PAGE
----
I have recently read Thaler and Sunstein's Nudge .  Thaler is a founding father of behavioural economics and Sunstein is a Harvard law professor, who currently works for the Obama administration. Nudge is a manifesto for what its authors call Libertarian Paternalism, the idea that governments should design choice architecture to nudge people in the direction that the State (or its expert advisers) thinks is best for individuals and society.  In this world, people are 'free to choose' (to quote the title of the Friedmans' famous book), but government determines the choices people face and may even nudge them in the direction of one particular choice. The problem with this, of course, is that governments and their advisers as well as their lobbyists have incentives to nudge us in directions which are not optimal for us or society, but which benefit the government and its supporters or financial backers.  See here for more on this critique. The behavioural economics in

Royal Bank of Scotland Failure

The Financial Services Authority report into the failure of RBS has just been released - the report can be read here . According to the FSA report, the collapse of RBS was due to a combination of the following factors: significant weaknesses in RBS’s capital position, as a result of management decisions and permitted by an inadequate global regulatory capital framework; over-reliance on risky short-term wholesale funding, which was permitted by an inadequate approach to the regulation of liquidity; concerns and uncertainties about RBS’s underlying asset quality, which in turn was subject to little fundamental analysis by the FSA; substantial losses in credit trading activities, which eroded market confidence. Both RBS’s strategy and the FSA’s supervisory approach underestimated how bad losses associated with structured credit might be; the ABN AMRO acquisition, on which RBS proceeded without appropriate heed to the risks involved and with inadequate due diligence; and an ov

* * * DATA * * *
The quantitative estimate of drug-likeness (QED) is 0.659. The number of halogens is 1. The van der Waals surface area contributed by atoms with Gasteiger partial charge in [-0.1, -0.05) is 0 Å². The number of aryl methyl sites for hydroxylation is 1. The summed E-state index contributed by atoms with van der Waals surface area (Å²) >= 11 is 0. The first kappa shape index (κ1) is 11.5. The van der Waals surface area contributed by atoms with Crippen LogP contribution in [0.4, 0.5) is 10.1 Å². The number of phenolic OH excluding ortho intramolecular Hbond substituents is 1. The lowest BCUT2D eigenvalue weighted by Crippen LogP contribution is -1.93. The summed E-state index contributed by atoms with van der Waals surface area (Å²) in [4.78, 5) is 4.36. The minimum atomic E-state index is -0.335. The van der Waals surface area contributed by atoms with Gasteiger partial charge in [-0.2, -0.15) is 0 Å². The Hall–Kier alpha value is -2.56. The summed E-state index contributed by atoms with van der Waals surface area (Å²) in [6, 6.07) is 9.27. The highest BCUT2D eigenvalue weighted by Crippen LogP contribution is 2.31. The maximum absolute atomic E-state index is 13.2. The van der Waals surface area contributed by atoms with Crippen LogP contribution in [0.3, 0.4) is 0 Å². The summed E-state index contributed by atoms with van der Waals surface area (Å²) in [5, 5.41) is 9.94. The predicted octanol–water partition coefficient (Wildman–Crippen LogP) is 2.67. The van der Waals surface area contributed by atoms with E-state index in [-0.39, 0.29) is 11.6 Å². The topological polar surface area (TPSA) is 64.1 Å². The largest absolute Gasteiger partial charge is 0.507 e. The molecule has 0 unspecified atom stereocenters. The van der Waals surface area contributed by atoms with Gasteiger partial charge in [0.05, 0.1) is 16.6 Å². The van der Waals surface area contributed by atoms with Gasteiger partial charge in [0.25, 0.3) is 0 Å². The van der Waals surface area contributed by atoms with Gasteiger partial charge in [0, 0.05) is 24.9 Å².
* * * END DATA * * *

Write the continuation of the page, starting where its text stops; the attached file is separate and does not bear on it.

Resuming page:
Entente Cordiale Est Mort